The worst part about standard tissue paper is that the wood harvested to produce it is typically virgin forest. At 27,000 trees per day, that is a genuinely unsettling statistic.
Why Should We Use Biodegradable Tissue Paper?
We should all try to use more biodegradable tissue paper and other paper products to decrease our environmental footprint.
Biodegradable tissue paper is superior to standard tissue papers for a variety of reasons.
As we’ve already discussed, using biodegradable tissue papers is much gentler on the environment.
From sourcing and production to the final product elimination, it is a much more eco-friendly option than standard papers.
There are other benefits to using biodegradable tissue papers as an alternative to standard tissue papers too.
For example, if you use biodegradable tissue, you are highly unlikely to experience any issues with blockages or overfilled septic tanks.
Not only does biodegradable tissue break down quickly and effectively, but it also requires fewer resources to undergo the degradation process.
A little bit of water is all that it takes to break down biodegradable papers.
Is Tissue Paper Compostable?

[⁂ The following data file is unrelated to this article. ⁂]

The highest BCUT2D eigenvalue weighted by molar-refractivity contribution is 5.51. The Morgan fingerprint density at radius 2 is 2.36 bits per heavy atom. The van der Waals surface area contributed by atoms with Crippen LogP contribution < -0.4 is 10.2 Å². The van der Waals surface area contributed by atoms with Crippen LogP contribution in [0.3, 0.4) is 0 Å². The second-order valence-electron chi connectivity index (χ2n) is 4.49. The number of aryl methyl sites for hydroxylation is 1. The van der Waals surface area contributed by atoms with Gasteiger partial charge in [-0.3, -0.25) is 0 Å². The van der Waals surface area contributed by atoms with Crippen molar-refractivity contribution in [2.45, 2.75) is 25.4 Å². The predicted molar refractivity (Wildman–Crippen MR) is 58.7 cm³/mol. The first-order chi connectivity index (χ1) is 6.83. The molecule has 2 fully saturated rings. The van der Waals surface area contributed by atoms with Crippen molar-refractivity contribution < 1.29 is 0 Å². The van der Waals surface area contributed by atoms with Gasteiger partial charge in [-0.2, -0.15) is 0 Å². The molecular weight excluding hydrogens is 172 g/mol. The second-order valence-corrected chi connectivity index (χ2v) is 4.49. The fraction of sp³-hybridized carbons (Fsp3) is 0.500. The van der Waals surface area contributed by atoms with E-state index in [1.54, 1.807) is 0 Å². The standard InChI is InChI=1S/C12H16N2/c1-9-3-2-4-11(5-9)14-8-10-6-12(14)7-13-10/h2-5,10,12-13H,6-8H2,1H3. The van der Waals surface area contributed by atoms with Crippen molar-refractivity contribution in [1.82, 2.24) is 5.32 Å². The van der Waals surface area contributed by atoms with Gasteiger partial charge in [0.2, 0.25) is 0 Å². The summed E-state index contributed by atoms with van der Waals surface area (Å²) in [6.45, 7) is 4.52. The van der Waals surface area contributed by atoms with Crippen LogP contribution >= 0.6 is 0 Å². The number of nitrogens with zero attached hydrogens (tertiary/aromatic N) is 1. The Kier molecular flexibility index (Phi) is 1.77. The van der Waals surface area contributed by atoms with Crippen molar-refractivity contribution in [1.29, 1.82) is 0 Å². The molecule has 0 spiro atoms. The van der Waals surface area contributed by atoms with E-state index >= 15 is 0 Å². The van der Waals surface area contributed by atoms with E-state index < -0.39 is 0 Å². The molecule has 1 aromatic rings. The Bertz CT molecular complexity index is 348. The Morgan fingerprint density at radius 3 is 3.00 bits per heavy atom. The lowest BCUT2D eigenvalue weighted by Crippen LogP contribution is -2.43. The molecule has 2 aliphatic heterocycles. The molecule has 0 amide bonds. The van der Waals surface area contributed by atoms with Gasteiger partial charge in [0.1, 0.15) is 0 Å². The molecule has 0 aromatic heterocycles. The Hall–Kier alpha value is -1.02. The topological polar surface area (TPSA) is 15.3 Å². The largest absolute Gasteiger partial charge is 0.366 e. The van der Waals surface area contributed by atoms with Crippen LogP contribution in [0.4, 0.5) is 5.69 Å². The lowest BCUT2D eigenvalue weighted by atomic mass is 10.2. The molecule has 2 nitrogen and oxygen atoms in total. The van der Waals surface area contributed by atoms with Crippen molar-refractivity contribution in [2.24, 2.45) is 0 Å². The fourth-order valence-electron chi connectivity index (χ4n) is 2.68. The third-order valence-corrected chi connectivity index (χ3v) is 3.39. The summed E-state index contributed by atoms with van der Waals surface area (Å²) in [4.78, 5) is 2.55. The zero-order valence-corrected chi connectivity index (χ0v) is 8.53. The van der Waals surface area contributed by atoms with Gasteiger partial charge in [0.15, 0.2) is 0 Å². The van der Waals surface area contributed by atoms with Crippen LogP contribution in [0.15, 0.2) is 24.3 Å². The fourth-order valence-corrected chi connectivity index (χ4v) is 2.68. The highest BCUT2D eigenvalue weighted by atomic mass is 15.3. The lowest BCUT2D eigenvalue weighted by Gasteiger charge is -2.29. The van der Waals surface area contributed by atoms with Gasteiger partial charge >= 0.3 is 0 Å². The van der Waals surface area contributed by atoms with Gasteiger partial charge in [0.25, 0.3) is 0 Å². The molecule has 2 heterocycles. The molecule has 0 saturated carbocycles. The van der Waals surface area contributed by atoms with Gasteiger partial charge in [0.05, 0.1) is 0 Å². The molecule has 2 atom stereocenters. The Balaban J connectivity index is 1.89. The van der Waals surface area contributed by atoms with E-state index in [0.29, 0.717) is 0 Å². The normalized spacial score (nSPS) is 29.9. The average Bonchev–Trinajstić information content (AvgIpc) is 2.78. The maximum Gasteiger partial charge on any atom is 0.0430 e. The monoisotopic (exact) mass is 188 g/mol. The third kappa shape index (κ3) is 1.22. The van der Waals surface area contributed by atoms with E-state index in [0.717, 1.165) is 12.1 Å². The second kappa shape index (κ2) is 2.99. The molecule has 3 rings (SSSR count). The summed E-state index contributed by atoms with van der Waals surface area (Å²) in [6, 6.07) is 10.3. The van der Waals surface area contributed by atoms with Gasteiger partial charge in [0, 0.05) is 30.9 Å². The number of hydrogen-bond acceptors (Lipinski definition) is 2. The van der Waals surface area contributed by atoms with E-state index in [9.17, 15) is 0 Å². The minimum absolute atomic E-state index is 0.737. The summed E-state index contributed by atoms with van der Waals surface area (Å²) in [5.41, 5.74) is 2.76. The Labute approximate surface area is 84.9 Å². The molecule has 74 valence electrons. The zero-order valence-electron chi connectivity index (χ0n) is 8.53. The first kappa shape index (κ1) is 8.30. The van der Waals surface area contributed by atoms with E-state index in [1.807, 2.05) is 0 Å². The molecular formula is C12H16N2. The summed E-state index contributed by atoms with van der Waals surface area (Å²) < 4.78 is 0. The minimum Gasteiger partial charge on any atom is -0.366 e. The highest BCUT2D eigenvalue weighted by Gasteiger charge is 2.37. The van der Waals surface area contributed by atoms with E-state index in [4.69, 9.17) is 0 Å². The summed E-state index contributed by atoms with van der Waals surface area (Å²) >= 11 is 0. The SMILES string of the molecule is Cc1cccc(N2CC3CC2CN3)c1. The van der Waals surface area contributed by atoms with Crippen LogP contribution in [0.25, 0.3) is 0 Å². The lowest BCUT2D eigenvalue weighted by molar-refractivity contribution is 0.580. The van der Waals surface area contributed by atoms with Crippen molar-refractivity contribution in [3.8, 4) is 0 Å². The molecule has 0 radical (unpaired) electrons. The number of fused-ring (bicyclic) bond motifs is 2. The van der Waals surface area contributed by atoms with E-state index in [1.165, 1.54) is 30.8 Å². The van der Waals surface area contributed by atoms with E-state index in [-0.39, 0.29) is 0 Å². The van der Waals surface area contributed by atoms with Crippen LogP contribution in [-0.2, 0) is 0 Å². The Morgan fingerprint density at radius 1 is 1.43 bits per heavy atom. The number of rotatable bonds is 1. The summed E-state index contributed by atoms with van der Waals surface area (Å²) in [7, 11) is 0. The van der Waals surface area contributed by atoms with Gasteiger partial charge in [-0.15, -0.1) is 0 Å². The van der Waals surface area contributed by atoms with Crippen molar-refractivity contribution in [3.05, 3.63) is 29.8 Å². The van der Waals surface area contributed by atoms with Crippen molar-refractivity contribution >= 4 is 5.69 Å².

Composting tissue paper is definitely possible.
We recommend, however, that you take serious note of the difference between “clean” tissue papers and “dirty” tissue papers before you even consider adding your tissue paper to your compost pile.
Most composters put their compost to good use in the garden, flower beds, or elsewhere in the yard once it has broken down into soil-enriching humus.
You’ll undoubtedly want to avoid putting bathroom waste paper products in your garden soil.
How long does tissue paper take to decompose?
Tissue papers take between weeks and months or longer to decompose and not as fast as you would have thought.
Biodegradable tissues are made to decompose about four times more quickly than regular tissue papers.
But under normal breakdown conditions, in the presence of heat, water, air, and microorganisms, tissue papers dissolve fast enough and decompose within a short period.
If disposed of wrongly, tissue paper may take years to disintegrate, and different factors can determine how much time it takes for a tissue to decompose.